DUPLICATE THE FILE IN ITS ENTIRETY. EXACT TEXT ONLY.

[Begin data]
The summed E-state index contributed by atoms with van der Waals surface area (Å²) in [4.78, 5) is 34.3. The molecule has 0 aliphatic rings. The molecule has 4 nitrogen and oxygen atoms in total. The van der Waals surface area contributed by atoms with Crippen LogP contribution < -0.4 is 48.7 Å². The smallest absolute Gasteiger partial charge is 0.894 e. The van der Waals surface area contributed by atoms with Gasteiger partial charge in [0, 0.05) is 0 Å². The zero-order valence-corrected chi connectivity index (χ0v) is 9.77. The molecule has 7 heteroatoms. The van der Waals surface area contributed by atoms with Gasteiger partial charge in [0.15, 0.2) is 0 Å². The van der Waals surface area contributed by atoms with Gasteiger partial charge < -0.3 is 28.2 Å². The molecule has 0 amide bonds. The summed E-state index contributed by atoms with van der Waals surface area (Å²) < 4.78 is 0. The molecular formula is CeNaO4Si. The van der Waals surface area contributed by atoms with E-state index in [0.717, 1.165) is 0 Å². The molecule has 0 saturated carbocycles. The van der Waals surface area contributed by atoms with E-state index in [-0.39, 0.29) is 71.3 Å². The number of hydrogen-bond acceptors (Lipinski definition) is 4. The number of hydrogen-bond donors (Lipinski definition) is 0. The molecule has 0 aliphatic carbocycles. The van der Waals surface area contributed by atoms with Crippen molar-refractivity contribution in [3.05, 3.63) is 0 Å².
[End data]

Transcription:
The summed E-state index contributed by atoms with van der Waals surface area (Å²) in [4.78, 5) is 34.3. The molecule has 0 aliphatic rings. The molecule has 4 nitrogen and oxygen atoms in total. The van der Waals surface area contributed by atoms with Crippen LogP contribution < -0.4 is 48.7 Å². The smallest absolute Gasteiger partial charge is 0.894 e. The van der Waals surface area contributed by atoms with Gasteiger partial charge in [0, 0.05) is 0 Å². The zero-order valence-corrected chi connectivity index (χ0v) is 9.77. The molecule has 7 heteroatoms. The van der Waals surface area contributed by atoms with Gasteiger partial charge in [0.15, 0.2) is 0 Å². The van der Waals surface area contributed by atoms with Gasteiger partial charge < -0.3 is 28.2 Å². The molecule has 0 amide bonds. The summed E-state index contributed by atoms with van der Waals surface area (Å²) < 4.78 is 0. The molecular formula is CeNaO4Si. The van der Waals surface area contributed by atoms with E-state index in [0.717, 1.165) is 0 Å². The molecule has 0 saturated carbocycles. The van der Waals surface area contributed by atoms with E-state index in [-0.39, 0.29) is 71.3 Å². The number of hydrogen-bond acceptors (Lipinski definition) is 4. The number of hydrogen-bond donors (Lipinski definition) is 0. The molecule has 0 aliphatic carbocycles. The van der Waals surface area contributed by atoms with Crippen molar-refractivity contribution in [3.05, 3.63) is 0 Å².